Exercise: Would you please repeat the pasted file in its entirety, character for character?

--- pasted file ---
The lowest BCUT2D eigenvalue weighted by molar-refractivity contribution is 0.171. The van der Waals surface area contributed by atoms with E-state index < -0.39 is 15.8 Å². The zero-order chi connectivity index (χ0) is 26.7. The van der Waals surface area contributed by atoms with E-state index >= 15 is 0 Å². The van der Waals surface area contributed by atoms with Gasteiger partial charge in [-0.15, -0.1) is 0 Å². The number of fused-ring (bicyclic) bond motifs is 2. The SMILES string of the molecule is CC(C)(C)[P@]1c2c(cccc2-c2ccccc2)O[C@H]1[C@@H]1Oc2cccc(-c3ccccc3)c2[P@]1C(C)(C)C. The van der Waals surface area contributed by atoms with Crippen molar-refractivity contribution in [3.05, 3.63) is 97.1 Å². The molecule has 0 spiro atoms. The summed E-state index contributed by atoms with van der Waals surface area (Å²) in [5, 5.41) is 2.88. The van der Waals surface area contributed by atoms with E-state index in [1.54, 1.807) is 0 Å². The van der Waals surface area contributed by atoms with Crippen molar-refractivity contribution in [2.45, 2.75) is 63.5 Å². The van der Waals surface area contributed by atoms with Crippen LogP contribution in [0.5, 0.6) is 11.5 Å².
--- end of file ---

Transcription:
The lowest BCUT2D eigenvalue weighted by molar-refractivity contribution is 0.171. The van der Waals surface area contributed by atoms with E-state index < -0.39 is 15.8 Å². The zero-order chi connectivity index (χ0) is 26.7. The van der Waals surface area contributed by atoms with E-state index >= 15 is 0 Å². The van der Waals surface area contributed by atoms with Gasteiger partial charge in [-0.15, -0.1) is 0 Å². The number of fused-ring (bicyclic) bond motifs is 2. The SMILES string of the molecule is CC(C)(C)[P@]1c2c(cccc2-c2ccccc2)O[C@H]1[C@@H]1Oc2cccc(-c3ccccc3)c2[P@]1C(C)(C)C. The van der Waals surface area contributed by atoms with Crippen molar-refractivity contribution in [3.05, 3.63) is 97.1 Å². The molecule has 0 spiro atoms. The summed E-state index contributed by atoms with van der Waals surface area (Å²) in [5, 5.41) is 2.88. The van der Waals surface area contributed by atoms with E-state index in [1.54, 1.807) is 0 Å². The van der Waals surface area contributed by atoms with Crippen molar-refractivity contribution in [2.45, 2.75) is 63.5 Å². The van der Waals surface area contributed by atoms with Crippen LogP contribution in [0.5, 0.6) is 11.5 Å².